Categories
Meetings & Conferences Semantics and Ontologies

RKB: a SW knowledge base for RNA (ISMB Bio-Ont SIG 2009)

Michael Dumontier et al.

Wants to capture the structural features and interactions of RNA. Capture types and their relations, represent dynamic / context-specific knowledge, populate the KB with PDB structural data and MC-Annotate interactions, and answer questions about RNA structure. Looked at textbooks, review articles, book chapters, expert knowledge. Their upper-level ontology (ULO) was NULO, based on BFO/RO.

Contextual modelling of nucleic acids: base stacking varies in different NMR etc models. Then he described the Leontis-Westhof Nomenclature, where you describe the edges of the base as participating in the reaction. So a more sophisticated nomenclature was developed that was based on this called LW+ Nomenclature, where they divvied up the edges into a set of faces.

They want to capture information about residues, edges/faces, cis/trans nucleotide orientations, and across parallel/antiparallel strands. Base stacking involves inter-nucleobase interactions that involve London forces. Wanted to capture both numbers and a description of what is going on. They’ve used two roles: FacingAwayRole and FacingTowardsRole. There is both an endo and exo role for sugar puckering. Situational modeling assures that objects are represented by a single entity throught their lifetime.

RKB is popoulated with PDB and MC-Annotate and it is all represented in RDF. The population involved 3 steps: assigningnames, asserting class membership, and ?. So they can then ask the database things using DL queries. RKB is also accessible via SPARQL.

They’re now working with the RNA Ontology Consortium. They want to publish as part of the Bio2RDF netowkr, and extend the structure description with backbone angles.

NULO: there is a logic mapping bewteen NULO and BFO. They’ve relaxed restrictions where it is unclear what BFO’s stance is. It was unclear if you made certain statements you would still fit in with the idea in BFO.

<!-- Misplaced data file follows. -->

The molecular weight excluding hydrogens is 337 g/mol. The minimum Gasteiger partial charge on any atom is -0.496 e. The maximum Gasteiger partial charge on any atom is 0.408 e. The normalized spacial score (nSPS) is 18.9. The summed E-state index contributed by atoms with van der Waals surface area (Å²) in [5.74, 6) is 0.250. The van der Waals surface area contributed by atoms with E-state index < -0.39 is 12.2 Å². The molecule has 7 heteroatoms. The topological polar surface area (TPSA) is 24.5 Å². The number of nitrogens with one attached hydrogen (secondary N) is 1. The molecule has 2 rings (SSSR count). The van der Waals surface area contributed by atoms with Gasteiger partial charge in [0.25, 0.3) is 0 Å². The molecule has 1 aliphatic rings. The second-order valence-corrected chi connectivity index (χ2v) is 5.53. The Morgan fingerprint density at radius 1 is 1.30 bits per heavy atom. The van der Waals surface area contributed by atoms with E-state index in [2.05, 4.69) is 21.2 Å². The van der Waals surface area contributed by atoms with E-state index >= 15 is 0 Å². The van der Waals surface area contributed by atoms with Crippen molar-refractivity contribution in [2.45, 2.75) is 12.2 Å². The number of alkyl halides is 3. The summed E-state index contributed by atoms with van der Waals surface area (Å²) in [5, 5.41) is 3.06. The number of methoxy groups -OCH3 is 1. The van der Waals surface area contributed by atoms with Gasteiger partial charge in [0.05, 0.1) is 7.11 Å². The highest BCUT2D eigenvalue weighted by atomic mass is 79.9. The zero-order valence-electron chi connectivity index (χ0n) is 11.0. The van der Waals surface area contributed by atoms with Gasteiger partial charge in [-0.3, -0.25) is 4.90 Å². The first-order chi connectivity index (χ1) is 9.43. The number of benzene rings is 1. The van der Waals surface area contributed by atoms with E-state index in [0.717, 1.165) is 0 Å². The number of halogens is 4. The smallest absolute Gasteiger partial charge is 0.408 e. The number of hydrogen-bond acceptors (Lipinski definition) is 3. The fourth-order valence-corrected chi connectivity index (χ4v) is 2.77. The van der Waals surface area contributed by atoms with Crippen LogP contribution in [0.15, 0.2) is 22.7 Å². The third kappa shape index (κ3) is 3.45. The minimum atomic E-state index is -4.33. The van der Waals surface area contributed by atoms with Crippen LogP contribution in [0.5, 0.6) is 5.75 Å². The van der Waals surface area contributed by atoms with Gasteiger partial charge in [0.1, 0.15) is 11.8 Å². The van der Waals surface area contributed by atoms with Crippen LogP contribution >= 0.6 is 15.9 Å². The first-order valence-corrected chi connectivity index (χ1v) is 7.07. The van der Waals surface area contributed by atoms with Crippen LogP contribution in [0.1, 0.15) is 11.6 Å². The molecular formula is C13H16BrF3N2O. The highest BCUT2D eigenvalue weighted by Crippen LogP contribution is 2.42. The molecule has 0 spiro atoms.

FriendFeed Discussion: http://ff.im/4xhmC

Please note that this post is merely my notes on the presentation. They are not guaranteed to be correct, and unless explicitly stated are not my opinions. They do not reflect the opinions of my employers. Any errors you can happily assume to be mine and no-one else’s. I’m happy to correct any errors you may spot – just let me know!

Categories
Meetings & Conferences Semantics and Ontologies Software and Tools

Increasingly accurate biochemical knowledge representation with precise, structure-based chemical identifiers (ISMB Bio-Ont SIG 2009)

Michael Dumontier et al.

Problem: identifiers are a name for some biochemical entity. Records offer a rich description of the named entity. When viewing data, sometimes it’s difficult to know which form of a chemical the site is referring to. Peoples use identifiers when reporting experimental results, but it’s often unclear which species they’re referring to, and there can be erroneous/underspecified reporting of results. They’d like to generate stable identifiers based on explicit, machine-understandable descriptions which are unchanging and fully self-describing. With this style, different molecules must have different identifiers. For example, InChI strings are good but need specialized software to parse the InChI string.

Some formats that already exist are SDF and CML, whereas existing identifiers that contain chemical information are InChI and SMILES. So, what happens if you ask CML the differences between 3 very similar chemical species that only differ  in their stereochemistry? It isn’t really possible. He’d like to reason betwen relations and class membership, and to classification tasks.

In the vein of functional groups, they’d like to capture some form of generalisation: experimental conditions necessitate a certain level of structural (un)certainty. So, more flexible and accurate representation of biochemical knowledge beyond the exact structure. Classes would include: specification, minimum, combination, possibilities/uncertainties, exclusion.

Ultimately, what we want to do is to generate the useful identifier to point to accurate and unchanging descriptions. So, take what was done with InChI and generate something that can be self-explained. We need OWL description -> identifier. So they have a prototype service that allows you to submit an OWL snippet and get back an identifier. This means that if the description changes, the identifier changes. They will add new knowledge into the linked data web through Bio2RDF.

Benefits of this system include no curation being required, can make identifiers for knowledge at various levels of granularity. Situational modeling enables the careful separation of what is known under particular circumstances.

FriendFeed discussion: http://ff.im/4wZax

Please note that this post is merely my notes on the presentation. They are not guaranteed to be correct, and unless explicitly stated are not my opinions. They do not reflect the opinions of my employers. Any errors you can happily assume to be mine and no-one else’s. I’m happy to correct any errors you may spot – just let me know!